A Webinar on Thursday, #PracticingLean Summary & #Kaizen Thoughts


Today's Post in <50 Words: This post will point you to a few things you might be interested in: a free webinar this Thursday, some thoughts on Kaizen and “low-hanging fruit,” and a summary of the book Practicing Lean.

Thursday Webinar on Bottom-Up Improvement

On Thursday, I'm hosting a KaiNexus webinar that will feature a presentation by one of our customers, Matthew Cannistraro of the Boston company, J.C. Cannistraro.

The webinar is titled:

The Intersection of Culture and Technology: Capturing Improvement Where it Happens.”  

In this blog post, you can listen to a 10-minute podcast I did with Matthew where he introduces himself, the company, their Lean journey, and a preview of the webinar.

If you like that content, please subscribe to our KaiNexus podcast, which I contribute some content to.

Some Thoughts on Kaizen and “Low-Hanging Fruit”

I was asked to contribute some thoughts for this article:

What 7 Lean Experts Have To Say About Kaizen.”

The question asked was:

“What is one low-hanging fruit you can solve with a kaizen mindset?”

I said, in part:

“The answer to that question for each person usually depends on what is right in front of their face. It's usually very easy for somebody to find a problem to solve or an opportunity for improvement in their workplace (or in their home).”

There are other contributions in the article from folks including Paul Akers and Bruce Hamilton.

How would you answer that question? Leave a comment below here on this post.

Practicing Lean Summary Thoughts

Cameron Stark is a physician in Scotland who contributed a chapter to our Practicing Lean book project.

He volunteered to write a closing chapter that summarizes some of the themes from the book. I've added that to the book, which is probably the last major change that we'll make.

I suggested that Cameron post the summary on his blog, which he did:

The Habits of Lean

He writes, in part:

“The combined experiences of the contributors to this book range over decades, industries, and continents. From people who have worked on Lean for many years, to people who have started their Lean journey more recently, the accounts include many variations. Some people worked in organisations with active support for Lean, while others were expected to deliver improvements with little support.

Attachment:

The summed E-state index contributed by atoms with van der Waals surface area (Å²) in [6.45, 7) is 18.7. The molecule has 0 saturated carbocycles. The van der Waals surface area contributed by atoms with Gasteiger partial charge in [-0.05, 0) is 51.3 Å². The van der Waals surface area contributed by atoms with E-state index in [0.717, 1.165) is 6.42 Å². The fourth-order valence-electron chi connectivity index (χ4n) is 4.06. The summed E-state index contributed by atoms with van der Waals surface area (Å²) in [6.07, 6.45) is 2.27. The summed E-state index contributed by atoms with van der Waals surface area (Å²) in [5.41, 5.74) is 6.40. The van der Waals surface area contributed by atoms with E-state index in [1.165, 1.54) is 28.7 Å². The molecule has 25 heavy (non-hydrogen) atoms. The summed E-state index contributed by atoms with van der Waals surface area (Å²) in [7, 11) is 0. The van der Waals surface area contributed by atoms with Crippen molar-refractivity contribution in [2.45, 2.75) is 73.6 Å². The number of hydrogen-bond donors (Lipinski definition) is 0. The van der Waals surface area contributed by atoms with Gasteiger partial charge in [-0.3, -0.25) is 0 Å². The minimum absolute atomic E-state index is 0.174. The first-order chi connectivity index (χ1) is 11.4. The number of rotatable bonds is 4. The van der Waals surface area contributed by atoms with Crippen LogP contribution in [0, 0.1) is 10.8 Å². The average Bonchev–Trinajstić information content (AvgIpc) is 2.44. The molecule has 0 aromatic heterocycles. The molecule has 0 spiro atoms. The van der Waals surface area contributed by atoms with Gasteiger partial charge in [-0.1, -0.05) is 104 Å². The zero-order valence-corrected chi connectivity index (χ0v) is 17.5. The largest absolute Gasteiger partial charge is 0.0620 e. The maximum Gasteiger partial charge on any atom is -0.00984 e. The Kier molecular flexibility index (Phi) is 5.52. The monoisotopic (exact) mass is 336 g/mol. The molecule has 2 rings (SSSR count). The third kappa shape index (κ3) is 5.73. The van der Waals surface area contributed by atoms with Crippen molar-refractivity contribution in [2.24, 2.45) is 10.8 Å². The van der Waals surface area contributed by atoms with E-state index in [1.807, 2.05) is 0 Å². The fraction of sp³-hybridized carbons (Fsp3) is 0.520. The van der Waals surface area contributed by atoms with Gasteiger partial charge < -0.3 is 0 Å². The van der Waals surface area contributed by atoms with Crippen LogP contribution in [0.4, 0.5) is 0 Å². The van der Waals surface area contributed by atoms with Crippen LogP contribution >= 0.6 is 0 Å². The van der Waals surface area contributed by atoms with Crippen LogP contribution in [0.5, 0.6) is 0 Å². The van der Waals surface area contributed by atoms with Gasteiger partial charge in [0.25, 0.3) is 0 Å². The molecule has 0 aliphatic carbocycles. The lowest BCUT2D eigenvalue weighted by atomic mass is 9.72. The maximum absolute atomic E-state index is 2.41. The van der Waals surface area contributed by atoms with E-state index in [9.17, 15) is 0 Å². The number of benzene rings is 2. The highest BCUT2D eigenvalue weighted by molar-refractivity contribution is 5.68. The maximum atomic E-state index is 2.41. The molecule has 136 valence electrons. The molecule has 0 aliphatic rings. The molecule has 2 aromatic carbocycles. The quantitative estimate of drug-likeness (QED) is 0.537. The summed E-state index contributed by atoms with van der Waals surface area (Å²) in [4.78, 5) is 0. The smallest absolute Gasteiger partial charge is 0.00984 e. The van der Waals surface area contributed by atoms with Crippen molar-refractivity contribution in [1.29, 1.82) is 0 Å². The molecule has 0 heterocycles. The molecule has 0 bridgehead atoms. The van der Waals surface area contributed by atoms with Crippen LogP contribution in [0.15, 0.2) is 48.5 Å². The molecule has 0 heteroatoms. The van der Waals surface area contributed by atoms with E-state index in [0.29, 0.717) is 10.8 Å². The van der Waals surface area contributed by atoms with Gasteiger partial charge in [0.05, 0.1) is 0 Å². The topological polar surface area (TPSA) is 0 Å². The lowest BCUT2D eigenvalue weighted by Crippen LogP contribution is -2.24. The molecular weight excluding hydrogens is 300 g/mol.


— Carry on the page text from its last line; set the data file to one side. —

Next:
When reading the accounts as a whole, it is the similarities, rather than the differences, that jump out. Lucas and Nacer (2015) tried to identify the behaviours that are important to improvement work in health care. The present book provides an opportunity to look at themes recurring in many and varied accounts of Lean work in different settings.”

I hope you'll consider buying the book as, again, 100% of all author proceeds are being donated to the Louise H. Batz Patient Safety Foundation.

Thanks to Cameron for his contributions and support for this project.

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Mark Graban
Mark Graban is an internationally-recognized consultant, author, and professional speaker, and podcaster with experience in healthcare, manufacturing, and startups. Mark's new book is The Mistakes That Make Us: Cultivating a Culture of Learning and Innovation. He is also the author of Measures of Success: React Less, Lead Better, Improve More, the Shingo Award-winning books Lean Hospitals and Healthcare Kaizen, and the anthology Practicing Lean. Mark is also a Senior Advisor to the technology company KaiNexus.


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